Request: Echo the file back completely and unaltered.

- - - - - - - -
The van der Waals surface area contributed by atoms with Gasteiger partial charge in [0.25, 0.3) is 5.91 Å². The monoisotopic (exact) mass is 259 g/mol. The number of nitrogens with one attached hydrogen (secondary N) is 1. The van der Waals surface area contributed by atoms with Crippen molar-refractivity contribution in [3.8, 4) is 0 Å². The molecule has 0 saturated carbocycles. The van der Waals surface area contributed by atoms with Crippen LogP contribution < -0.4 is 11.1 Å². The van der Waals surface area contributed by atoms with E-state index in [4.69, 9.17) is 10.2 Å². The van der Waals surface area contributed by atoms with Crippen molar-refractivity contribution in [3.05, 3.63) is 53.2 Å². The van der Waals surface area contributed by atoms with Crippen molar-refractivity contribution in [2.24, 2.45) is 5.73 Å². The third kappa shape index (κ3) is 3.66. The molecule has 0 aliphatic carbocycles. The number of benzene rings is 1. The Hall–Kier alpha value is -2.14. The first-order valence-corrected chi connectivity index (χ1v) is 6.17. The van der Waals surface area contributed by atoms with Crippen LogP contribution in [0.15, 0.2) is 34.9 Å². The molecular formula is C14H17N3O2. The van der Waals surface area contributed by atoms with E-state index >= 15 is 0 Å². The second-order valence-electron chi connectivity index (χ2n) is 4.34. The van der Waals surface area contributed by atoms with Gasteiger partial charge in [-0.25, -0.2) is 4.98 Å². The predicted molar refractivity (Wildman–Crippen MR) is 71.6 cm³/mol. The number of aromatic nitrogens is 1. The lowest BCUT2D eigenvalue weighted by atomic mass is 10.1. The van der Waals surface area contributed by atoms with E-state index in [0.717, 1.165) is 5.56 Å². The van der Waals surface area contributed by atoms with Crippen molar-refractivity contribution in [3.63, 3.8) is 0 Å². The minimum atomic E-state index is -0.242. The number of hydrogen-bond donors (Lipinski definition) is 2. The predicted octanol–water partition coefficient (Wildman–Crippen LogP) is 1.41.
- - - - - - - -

The van der Waals surface area contributed by atoms with Gasteiger partial charge in [0.25, 0.3) is 5.91 Å². The monoisotopic (exact) mass is 259 g/mol. The number of nitrogens with one attached hydrogen (secondary N) is 1. The van der Waals surface area contributed by atoms with Crippen molar-refractivity contribution in [3.8, 4) is 0 Å². The molecule has 0 saturated carbocycles. The van der Waals surface area contributed by atoms with Crippen LogP contribution < -0.4 is 11.1 Å². The van der Waals surface area contributed by atoms with E-state index in [4.69, 9.17) is 10.2 Å². The van der Waals surface area contributed by atoms with Crippen molar-refractivity contribution in [3.05, 3.63) is 53.2 Å². The van der Waals surface area contributed by atoms with Crippen molar-refractivity contribution in [2.24, 2.45) is 5.73 Å². The third kappa shape index (κ3) is 3.66. The molecule has 0 aliphatic carbocycles. The number of benzene rings is 1. The Hall–Kier alpha value is -2.14. The first-order valence-corrected chi connectivity index (χ1v) is 6.17. The van der Waals surface area contributed by atoms with Crippen LogP contribution in [0.15, 0.2) is 34.9 Å². The molecular formula is C14H17N3O2. The van der Waals surface area contributed by atoms with E-state index >= 15 is 0 Å². The second-order valence-electron chi connectivity index (χ2n) is 4.34. The van der Waals surface area contributed by atoms with Gasteiger partial charge in [-0.25, -0.2) is 4.98 Å². The predicted molar refractivity (Wildman–Crippen MR) is 71.6 cm³/mol. The number of aromatic nitrogens is 1. The lowest BCUT2D eigenvalue weighted by atomic mass is 10.1. The van der Waals surface area contributed by atoms with E-state index in [0.717, 1.165) is 5.56 Å². The van der Waals surface area contributed by atoms with Crippen molar-refractivity contribution in [3.63, 3.8) is 0 Å². The minimum atomic E-state index is -0.242. The number of hydrogen-bond donors (Lipinski definition) is 2. The predicted octanol–water partition coefficient (Wildman–Crippen LogP) is 1.41.